Full Statement given by MDC-T President Morgan Tsvangirai at Press Conference6 years ago
The party’s national executive has just met, amid the context of a worsening national crisis and Zanu PF’s attempt to steal the next election, even before that election is held.
I will appraise you on these and other key issues that we have deliberated upon in the national executive, including the people’s views that I gathered during my one-and-half months’ tour of the country’s provinces since the end of January this year. Some of the people’s inputs during my tour were strategic, some informed party policy while others were exclusively internal advice to the party and I hope you will understand if I do not give you the full bouquet of the people’s views.
However, we have mainly called this press briefing to highlight some of the important national issues that are pre-occupying the party and its organs, including the national executive that has just met.Feedback
1. The brazen attempt to steal the next election
A fortnight ago, the nation was startled to hear that the Zimbabwe Electoral Commission, a supposedly independent Commission, had allowed the Zanu PF government to hijack the Biometric Voter Registration (BVR) exercise, in the process casting fresh doubts on the prospect for a free, fair and credible election in 2018.
Given our history of stolen elections, everyone was confident with the process in which the United Nations was involved through the UNDP.
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Elections are about confidence and credibility and the involvement of the respected world body had given everyone reason to believe in the freeness, fairness and credibility of the process leading to the 2018 elections.
The government, as currently composed, constitutes of one political party. It is pertinent to note that when a government so-constituted hijacks an important process, it means simply that Zanu PF, an interested party, has unilaterally taken over the work of an independent Commission ahead of a watershed poll. This should be cause for national alarm, given how Zanu PF has in the past used violence and dubious companies such as Nikuv International Projects to steal the people’s vote.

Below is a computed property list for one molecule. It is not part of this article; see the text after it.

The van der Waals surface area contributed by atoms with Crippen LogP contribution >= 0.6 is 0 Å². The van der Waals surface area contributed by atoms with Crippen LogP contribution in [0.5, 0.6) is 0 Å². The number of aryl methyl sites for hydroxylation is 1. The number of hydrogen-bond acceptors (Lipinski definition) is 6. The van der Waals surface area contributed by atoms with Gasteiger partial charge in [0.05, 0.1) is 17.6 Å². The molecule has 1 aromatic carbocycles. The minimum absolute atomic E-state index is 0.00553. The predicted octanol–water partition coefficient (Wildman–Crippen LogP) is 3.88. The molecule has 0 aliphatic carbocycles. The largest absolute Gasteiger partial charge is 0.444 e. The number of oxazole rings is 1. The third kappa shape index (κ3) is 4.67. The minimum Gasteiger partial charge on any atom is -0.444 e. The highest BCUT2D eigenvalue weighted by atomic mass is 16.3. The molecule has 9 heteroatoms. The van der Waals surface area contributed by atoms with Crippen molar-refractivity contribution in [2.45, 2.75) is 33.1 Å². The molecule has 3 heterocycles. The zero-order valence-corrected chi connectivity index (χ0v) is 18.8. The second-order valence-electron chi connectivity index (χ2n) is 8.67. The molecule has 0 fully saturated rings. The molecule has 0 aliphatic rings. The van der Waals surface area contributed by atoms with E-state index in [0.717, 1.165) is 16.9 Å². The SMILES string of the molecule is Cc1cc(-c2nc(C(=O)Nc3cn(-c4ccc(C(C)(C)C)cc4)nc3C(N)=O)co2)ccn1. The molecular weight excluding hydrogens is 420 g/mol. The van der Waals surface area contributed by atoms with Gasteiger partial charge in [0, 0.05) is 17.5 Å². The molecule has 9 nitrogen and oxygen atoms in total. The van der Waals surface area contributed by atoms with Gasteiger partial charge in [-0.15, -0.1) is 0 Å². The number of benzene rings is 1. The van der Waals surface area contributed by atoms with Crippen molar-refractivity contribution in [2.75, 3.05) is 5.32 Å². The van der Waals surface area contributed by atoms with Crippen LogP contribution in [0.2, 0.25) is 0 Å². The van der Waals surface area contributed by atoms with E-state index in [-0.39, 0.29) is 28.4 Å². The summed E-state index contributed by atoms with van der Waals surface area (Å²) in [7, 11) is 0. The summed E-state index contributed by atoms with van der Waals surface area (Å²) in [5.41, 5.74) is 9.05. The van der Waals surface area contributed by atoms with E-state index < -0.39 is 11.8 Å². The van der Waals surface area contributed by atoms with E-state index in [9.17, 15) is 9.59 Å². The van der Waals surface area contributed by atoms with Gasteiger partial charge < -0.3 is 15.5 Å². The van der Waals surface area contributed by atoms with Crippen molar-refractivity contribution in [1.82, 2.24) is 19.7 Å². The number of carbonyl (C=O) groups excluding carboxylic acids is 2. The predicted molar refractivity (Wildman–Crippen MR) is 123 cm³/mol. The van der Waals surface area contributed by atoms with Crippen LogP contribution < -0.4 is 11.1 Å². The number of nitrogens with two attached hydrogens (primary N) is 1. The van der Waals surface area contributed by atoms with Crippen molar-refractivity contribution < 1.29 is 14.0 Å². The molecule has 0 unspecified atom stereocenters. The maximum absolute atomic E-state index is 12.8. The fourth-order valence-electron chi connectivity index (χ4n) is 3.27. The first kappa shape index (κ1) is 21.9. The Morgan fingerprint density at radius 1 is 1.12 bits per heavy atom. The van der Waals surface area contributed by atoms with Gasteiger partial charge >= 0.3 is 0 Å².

No political party that should be allowed to unilaterally superintend an electoral process as that can only imperil or endanger the people’s will.
We are hearing more disturbing reports about what this government is doing to subvert the will of the people in the next election.For instance, we are aware of teams that have been working and training under the tutelage of a spy agency of a country that shall remain nameless for now. There is also a ploy to have NIKUV International Projects get registered under surrogate names in an attempt to enable the company to win the tender to supply the BVR kits.
If Zimbabwe proceeds to use the BVR system, which Zanu PF is not keen to do, we are also aware of plans to have Nikuv International Projects work with some named Indian companies in hacking or engaging in cyber attacks on the whole electoral system once it becomes clear that the results are not going in Zanu PF’s favour.
We are aware therefore that plans are afoot to either control or derail the BVR process, frustrate voter registration and the actual voting in perceived opposition strongholds. We know as well that there are plans to tamper with silver nitrate and other inks such as UV ink that may be used in order to fudge the result of the next election.
As a party, together with our colleagues in the broader democratic movement, we take great umbrage at the brazen hostile take-over of the electoral process by a political party when such work is solely reposed in an independent Commission. The party’s national executive has just met and I wish to restate its resolution that as a party, we will utilize all legitimate and constitutionally permissible avenues at our disposal to stop this daylight theft. Whether in the courts or in the streets, we shall fight all attempts to steal the next election and we fully endorse the resolution that we took with others under the banner of NERA to mobilize Zimbabweans for a public protest on the 22nd of March!
Indeed, come hail come high water, we will do all we can to stem the subversion of the people’s will.
As MDC, together with our colleagues in the NERA and others in the broader democratic movement, we will continue to demand from ZEC that it takes urgent steps to chlorinate the electoral process and restore national confidence.
Our demands include, but are not limited to, the following:
1. A credible voters’ roll